Quantcast
Support Crosscut

Cranberry preserves with a twist

I come from a cranberry-friendly family. As a kid, my mom announced the arrival of Thanksgiving by baking cranberry muffins. In the weeks leading up to the holiday, crumbly muffins speckled with cranberries and sporting a sugar-y top were a regular snack. Our Thanksgiving table was often dressed with the cranberry sauce from a can, and our fridge always contained a gallon of cranberry juice. To this day, my sister, mother, and grandma can be found clutching their cranberry & sodas as a pre-dinner cocktail — no vodka for them. Not me. I hate cranberry juice. As for the muffins, I would only eat the sugar top, hating the astringency of the berries. That gelatinous mound of ringed sauce never appealed to me either.

As an adult, of course, my palate changed. In my mid-20s, and hosting one of my first Thanksgiving dinners, I opted for fresh cranberry sauce and followed a recipe to the ‘t’, curious at the outcome. The tart acidity from the fresh cranberries was the perfect counterpoint to an otherwise rich meal. Every year since, I have made my own version of cranberry sauce for the Thanksgiving table, loving it. I also make a habit to purchase a box of cranberries each year for preserving and pantry-stocking. As a short-season crop available only once a year, it is best to stockpile and build reserves.

In the Pacific Northwest, we are blessed with local farms galore and fresh-from-the-field offerings nearly year-round. One of these is cranberries. The southern coast of Washington is home to several cranberry bogs and the state ranks fifth in the country for cranberry production. Although their acidity and tartness often gives cranberries a bad name, with a little sweetening they offer a palate-cleansing acid perfect for a holiday spread. This year, make a commitment to eat local for Thanksgiving and try this sugar-spiked relish or spicy salsa.

 

Toasted Pecan & Cranberry Relish

This recipe is a traditional Thanksgiving side dish of cranberry sauce, embellished with the addition of toasted nuts. Cranberries and pecans are great together, but pistachios are equally delicious. Cranberries are quite tart (and I like them that way), but feel free to add more sugar to taste. This relish is wonderful used as jam, and even better when served as an appetizer alongside a delicate soft cheese like brie or camembert. Try locally produced Kurtwood Dinah’s Cheese for the ultimate local taste adventure.

Makes 2 pints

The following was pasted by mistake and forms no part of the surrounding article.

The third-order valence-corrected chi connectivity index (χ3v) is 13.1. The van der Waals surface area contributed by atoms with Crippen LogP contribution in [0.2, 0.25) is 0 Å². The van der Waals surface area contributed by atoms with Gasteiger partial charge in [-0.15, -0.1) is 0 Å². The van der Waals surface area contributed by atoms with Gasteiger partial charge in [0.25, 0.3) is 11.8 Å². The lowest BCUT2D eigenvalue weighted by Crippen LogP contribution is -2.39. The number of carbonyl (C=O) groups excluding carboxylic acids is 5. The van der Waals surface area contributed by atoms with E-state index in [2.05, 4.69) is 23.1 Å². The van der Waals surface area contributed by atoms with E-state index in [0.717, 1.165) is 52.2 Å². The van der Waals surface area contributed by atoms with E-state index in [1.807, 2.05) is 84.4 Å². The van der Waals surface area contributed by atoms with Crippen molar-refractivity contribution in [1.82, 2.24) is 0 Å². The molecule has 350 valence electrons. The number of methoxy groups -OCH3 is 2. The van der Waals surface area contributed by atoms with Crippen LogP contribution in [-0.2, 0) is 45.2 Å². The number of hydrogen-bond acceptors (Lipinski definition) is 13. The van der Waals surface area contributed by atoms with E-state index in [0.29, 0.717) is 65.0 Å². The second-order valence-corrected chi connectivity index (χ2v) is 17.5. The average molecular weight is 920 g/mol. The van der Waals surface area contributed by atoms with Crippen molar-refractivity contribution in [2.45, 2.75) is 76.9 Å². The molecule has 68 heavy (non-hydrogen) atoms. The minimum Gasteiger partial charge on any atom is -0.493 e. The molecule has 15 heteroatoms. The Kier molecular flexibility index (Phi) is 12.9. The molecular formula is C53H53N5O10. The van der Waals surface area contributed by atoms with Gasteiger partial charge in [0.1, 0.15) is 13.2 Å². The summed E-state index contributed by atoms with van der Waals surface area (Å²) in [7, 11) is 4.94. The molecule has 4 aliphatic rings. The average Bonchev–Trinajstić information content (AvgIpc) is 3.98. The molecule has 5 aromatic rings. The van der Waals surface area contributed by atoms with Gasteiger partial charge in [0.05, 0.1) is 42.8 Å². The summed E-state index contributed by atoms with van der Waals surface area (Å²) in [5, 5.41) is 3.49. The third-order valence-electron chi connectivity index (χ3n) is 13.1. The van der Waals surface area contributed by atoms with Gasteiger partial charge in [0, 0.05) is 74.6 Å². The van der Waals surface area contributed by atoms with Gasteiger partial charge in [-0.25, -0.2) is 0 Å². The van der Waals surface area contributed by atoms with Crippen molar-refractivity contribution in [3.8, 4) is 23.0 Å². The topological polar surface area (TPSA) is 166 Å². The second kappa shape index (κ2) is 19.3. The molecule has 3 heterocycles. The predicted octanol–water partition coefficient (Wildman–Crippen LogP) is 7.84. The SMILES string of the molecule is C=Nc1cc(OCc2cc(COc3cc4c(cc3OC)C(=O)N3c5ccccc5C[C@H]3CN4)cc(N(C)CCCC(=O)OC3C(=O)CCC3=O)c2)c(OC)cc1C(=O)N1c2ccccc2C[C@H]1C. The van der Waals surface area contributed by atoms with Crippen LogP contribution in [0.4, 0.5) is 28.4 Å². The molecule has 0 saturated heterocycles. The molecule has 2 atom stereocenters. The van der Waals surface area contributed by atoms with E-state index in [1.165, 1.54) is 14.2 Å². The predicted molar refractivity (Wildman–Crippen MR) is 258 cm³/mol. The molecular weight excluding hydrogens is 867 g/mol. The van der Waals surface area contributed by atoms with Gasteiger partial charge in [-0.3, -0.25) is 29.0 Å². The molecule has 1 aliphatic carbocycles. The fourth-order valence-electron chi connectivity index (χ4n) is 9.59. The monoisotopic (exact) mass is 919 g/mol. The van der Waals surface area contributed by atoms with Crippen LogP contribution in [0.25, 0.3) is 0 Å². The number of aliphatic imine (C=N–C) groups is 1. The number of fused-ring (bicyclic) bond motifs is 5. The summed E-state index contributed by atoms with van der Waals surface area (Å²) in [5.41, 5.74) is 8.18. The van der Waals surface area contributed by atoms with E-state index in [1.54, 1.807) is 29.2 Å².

4 cups cranberries (about 1 ½ pounds)

1 cup water

2 cups sugar

½ cup currants

1 orange

½ cup toasted pecans, chopped

 

In a large saucepan, combine cranberries, water, sugar, and currants and set over medium heat. Zest orange into saucepan. Using a chef knife, trim all the pith from the remaining orange and chop the flesh roughly. Add expelled juice and orange flesh to the pot. Cook mixture for about 20 minutes, until cranberries begin to pop and relish turns thick. Taste for sweetness and add more sugar, if you like. Add toasted pecans and cook another 5 to 10 minutes, or until desired consistency is reached.

Fill jars, leaving ¼-inch headspace and process in a water bath for 10 minutes.

 

Apple Cranberry Salsa

This salsa adds some spice to the table at Thanksgiving and is a light and healthy appetizer that is perfect for starting the meal. Serve with grilled crostini or homemade tortilla chips. You can double the batch and save extra for your pantry (using the water bath method) or make it in advance and store it in the fridge for the Thanksgiving table.

1 medium red onion, finely chopped (about 2 cups)

2 apples, cored and chopped

1 jalapeno, seeds & ribs removed, diced

1½ cups water

½ cup apple cider vinegar

1 teaspoon salt

1/2 cup sugar

2 tablespoons honey

4 cups (1.25 pounds) rinsed, fresh whole cranberries

 

In large pot, add onion, apples, jalapeno, water, vinegar, salt, sugar, and honey and place over medium high heat. Bring to a boil then reduce heat to low, cooking for five minutes, or until onions are just cooked through and translucent. Add cranberries and cook for about 20 to 30 minutes, just until cranberries start to break down and apples are cooked, but still firm.

Remove from heat and add salsa to clean jars. On a folded-over dish towel (for padding), strongly tap the bottom of the jar on the counter to help pack down the salsa. Re-fill the jar, if need be, leaving ½-inch of head space. Water bath can for 10 minutes.

Support Crosscut